2010 Seattle Police Officer of the Year costs city $165,000

SEATTLE (AP) — A man who had been named the 2010 Seattle Police Officer of the Year has cost the city $165,000 in civil-rights lawsuits for his handling of several altercations.

The Seattle Times reported Tuesday that two people have won lawsuits against Benjamin Kelly since he had been honored. A lawsuit finalized Monday had the city pay $150,000 for an incident with a convicted burglar who in 2014 had been shot and seriously injured by Kelly.

Giljon Lee-Sean Johnson filed the lawsuit last year after he had been shot by Kelly during a foot pursuit.

In 2013, the city paid $15,000 to settle a lawsuit filed by a man who had been carrying gun when he was illegally stopped by Kelly for jaywalking.

Kelly had been honored for shooting a man who walked into a coffee shop and shot four officers.

Superintendent of schools unveils six-year plan for schools

OLYMPIA, Wash. (AP) — State Superintendent Chris Reykdal says lawmakers must expedite their work on satisfying a court mandate on putting more money toward basic education in Washington state. But he also wants them to start thinking about how to reshape the system in the coming years once that immediate work is done.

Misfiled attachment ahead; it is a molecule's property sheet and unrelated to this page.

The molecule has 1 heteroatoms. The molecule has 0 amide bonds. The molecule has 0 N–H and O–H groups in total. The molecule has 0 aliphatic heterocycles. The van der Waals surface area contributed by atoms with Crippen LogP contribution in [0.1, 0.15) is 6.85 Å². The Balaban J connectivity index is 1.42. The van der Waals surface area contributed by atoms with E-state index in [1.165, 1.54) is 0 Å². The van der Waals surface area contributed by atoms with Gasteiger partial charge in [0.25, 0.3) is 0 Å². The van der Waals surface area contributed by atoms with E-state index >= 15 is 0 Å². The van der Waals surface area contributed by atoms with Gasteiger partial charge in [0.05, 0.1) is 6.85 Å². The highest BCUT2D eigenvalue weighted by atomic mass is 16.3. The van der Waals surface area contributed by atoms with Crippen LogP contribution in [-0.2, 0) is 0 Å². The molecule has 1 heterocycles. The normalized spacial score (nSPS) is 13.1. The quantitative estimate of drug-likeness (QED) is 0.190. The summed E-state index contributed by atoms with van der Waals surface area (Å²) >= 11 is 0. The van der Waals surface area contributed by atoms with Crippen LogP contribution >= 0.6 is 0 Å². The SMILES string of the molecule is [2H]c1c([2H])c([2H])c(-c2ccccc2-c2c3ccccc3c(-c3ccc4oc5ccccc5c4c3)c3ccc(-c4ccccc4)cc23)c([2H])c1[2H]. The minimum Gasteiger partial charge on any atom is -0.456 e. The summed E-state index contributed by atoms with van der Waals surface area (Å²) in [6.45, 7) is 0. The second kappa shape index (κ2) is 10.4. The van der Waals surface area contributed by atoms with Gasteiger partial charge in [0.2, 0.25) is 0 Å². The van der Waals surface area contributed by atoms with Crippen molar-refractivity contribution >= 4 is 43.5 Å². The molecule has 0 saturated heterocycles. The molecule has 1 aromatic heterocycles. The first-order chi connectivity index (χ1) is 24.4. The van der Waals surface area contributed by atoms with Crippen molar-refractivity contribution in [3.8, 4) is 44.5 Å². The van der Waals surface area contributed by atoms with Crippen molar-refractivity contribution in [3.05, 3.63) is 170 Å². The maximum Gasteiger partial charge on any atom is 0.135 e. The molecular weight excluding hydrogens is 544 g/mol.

At a news conference Wednesday, Reykdal unveiled a six-year plan that looks beyond the 2017-2019 state budget lawmakers are currently struggling to write.

The state has been in contempt of court for lack of progress on satisfying a 2012 state Supreme Court ruling that found that school funding was not adequate or uniform. In the coming years, Reykdal said he’d like to expand the school day for kindergarten through 8th grade by up to 60 minutes, and the expand the school year by about 20 days.

Contamination at Hanford tank did not come from leak

RICHLAND, Wash. (AP) — Radioactive contamination found on a piece of equipment on the Hanford Nuclear Reservation was not the result of a leak in an underground nuclear waste storage tank.

The U.S. Department of Energy said Wednesday that an analysis has ruled out that the contamination came from a leak within double-walled tank AZ-101.

The department and its contractor are now looking at other potential sources, such as historical contamination from previous work at the tank.

The contamination was found last Thursday on a robotic device doing an inspection of the space between the two walls of the underground tank. The contamination was found on the robot when it was removed.

A low level of contamination also appeared on the clothing of a worker, but the department said no skin contamination was found.

Fire about 50 percent contained at tourism spot

LEAVENWORTH, Wash. (AP) — Officials say a wildfire near a popular Washington state hiking and skiing destination is now about 50 percent contained.

The blaze just north of Leavenworth started Tuesday and intensified, but Northwest Incident Management Team spokesman Brendan Cowan said Wednesday that hundreds of firefighters and other responders have been able to make progress on the initial fire and two related spot fires.